Social networking sites are loved by some, hated by others. Users spend hours updating their profiles and reading others, while business managers complain bitterly of the many hours their employees waste accessing these sites instead of working for the corporate good.
Regardless of your viewpoint, the mobile industry is now faced with balancing the potential revenues it can gain from seeing these services migrate full-scale to the cell phone while protecting the vulnerable--namely children.
European charities charged with the wellbeing of children are becoming increasingly vocal in their concerns that mobile operators have been lax in implementing a content classification scheme labeling unsuitable content as '18'. In an effort to regain the initiative, the Mobile Entertainment Forum (MEF) is now actively positioning itself as a facilitator to stop the EU or individual telecom regulators from passing legislation to force operators to take action.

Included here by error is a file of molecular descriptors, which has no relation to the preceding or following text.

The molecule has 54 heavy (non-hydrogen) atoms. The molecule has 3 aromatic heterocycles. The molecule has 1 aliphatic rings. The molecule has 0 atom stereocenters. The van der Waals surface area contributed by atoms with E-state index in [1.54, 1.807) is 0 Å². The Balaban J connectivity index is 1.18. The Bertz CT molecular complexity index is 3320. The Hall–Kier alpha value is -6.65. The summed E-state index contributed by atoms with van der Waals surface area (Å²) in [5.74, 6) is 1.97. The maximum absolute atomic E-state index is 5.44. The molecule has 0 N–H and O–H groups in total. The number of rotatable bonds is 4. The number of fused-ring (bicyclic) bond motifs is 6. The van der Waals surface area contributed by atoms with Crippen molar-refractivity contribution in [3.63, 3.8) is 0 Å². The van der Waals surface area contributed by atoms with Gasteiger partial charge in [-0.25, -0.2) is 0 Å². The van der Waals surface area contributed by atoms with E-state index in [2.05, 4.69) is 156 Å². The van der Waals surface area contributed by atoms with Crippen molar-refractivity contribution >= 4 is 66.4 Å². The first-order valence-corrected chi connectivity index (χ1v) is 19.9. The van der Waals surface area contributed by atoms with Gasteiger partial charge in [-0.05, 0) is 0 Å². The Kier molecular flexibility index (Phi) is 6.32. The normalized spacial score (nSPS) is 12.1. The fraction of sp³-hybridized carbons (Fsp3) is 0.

"The mobile industry must work to ensure consumers are best protected," says Suhail Bhat, policies and initiatives director for the MEF. "The children's charities conduct research into the potential for harm, and this information is what the mobile industry must work with. This is sufficient data for the industry to take action, and we must be seen as proactive."
Bhat maintains that a legal framework is probably not the best approach, as against the industry taking a joint approach to self-regulation. However he admits that applying this concept across the EU will be difficult because of the different rules that already apply in each member country.
"The operators understand the need to resolve this issue today, which might not have been the case a few years ago. The disagreements are now about how to make these provisions work in practice, but there's no resistance to doing it. There is a balance to providing what consumers want and making it a safe environment for children. It's not a conflict but getting the right balance--and the devil here is in the detail." -Paul